Recently I have been promising myself to work on more recipes that put up onions in different ways other than my Caramelized Onion Relish. This last weekend I got together with my canning group and one of the recipes we did was from “The Pickled Pantry”, “Rosemary Onion Confit”.
This recipe used a lot of onions and the combination of soy sauce and rosemary sounded like a great blending that would leave a sour salty flavor once the recipe had mellowed for a few weeks in the jar. The author says:
“This sweet onion relish is the perfect accompaniment ot meats, particularly pork roasts. Use the confit with goat cheese to top a Crostini or crackers… Turn it into a quickly made tart. You can also slide it under the skin of a chicken before roasting!”
Rosemary Onion Confit
- 3 pounds onion, chopped
- 1 cup cider vinegar or wine vinegar (5% acidity)
- 3/4 cup sugar
- 1 T. rosemary
- 1 T. soy sauce
- Freshly ground pepper
- Prepare 3 pints, lids, and rings. Sterilize the jars and keep them in the hot water till its time for processing. Make sure to fill your water bath canner and get the water to a simmer.
- In a large stainless steel add a trace of olive oil and heat up over medium heat. Add the onion and lower the heat to low and stir to coat the onions.
- Cook stirring occasionally until the onions are brown and tender, about 30 minutes. Stir in the vinegar, sugar, rosemary, soy sauce, and pepper and simmer for 5 minutes. Remove from heat.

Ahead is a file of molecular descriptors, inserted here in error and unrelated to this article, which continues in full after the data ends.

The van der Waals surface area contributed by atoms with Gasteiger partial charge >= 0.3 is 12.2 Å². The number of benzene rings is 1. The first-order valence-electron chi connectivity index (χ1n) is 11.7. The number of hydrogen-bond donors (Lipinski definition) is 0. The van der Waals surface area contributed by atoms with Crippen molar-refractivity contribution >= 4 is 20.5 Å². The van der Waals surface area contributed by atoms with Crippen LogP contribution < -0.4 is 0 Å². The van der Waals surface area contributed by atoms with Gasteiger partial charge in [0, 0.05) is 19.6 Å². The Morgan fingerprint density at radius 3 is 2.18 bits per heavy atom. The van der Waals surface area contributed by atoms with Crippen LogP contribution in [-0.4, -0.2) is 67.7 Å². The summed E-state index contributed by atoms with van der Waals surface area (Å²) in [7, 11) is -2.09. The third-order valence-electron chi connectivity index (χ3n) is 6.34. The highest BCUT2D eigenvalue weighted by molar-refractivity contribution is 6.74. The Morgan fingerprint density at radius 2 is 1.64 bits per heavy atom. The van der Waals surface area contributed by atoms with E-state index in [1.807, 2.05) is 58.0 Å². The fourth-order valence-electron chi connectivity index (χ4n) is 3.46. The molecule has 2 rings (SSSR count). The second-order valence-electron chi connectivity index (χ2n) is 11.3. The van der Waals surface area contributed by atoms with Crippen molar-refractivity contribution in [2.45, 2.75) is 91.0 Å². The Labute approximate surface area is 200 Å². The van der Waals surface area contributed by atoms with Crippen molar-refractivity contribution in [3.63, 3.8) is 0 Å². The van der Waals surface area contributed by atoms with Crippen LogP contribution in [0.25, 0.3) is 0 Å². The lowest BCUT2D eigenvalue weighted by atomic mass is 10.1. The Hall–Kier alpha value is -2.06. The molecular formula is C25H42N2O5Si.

Filling the jars:
- On a dishtowel place your hot jars and using your funnel in each jar using a ladle then fill the jars leaving ½” headspace. Remove air bubbles and refill to the proper headspace with the liquid brine if necessary.
- Taking a clean papertowel wet it with warm water and wipe the rims of the jars removing any food particles that would interfere with a good seal.
- Using your magic wand extract the lids from the hot water and place them on the now cleaned rims. Add your rings to the tops of each of the jars and turn to seal just "finger tight".
- Make sure your rack is on the bottom of the canner and place the jars in the water bath making sure that the water covers each of the jars by 1 to 2 inches. Add hot water to the canner if it doesn't measure up.
- Cover the pot and turn up the heat under the canner and wait for the water to start boiling. Once the water has come to a boil start your timer for 10 minutes.
- When complete turn off the heat and remove the cover and let the jars sit for another few minutes.
- Remove the jars and place them back on the dishtowel in a place that they will sit overnight to cool. Do not touch or move them till the next morning.
- Some time in the next hour your jars will be making a "pinging" or "popping" noise. That is the glass cooling and the reaction of the lids being sucked into the jar for proper sealing. Some recipes may take overnight to seal. Check your lids and reprocess any jars that did not seal.
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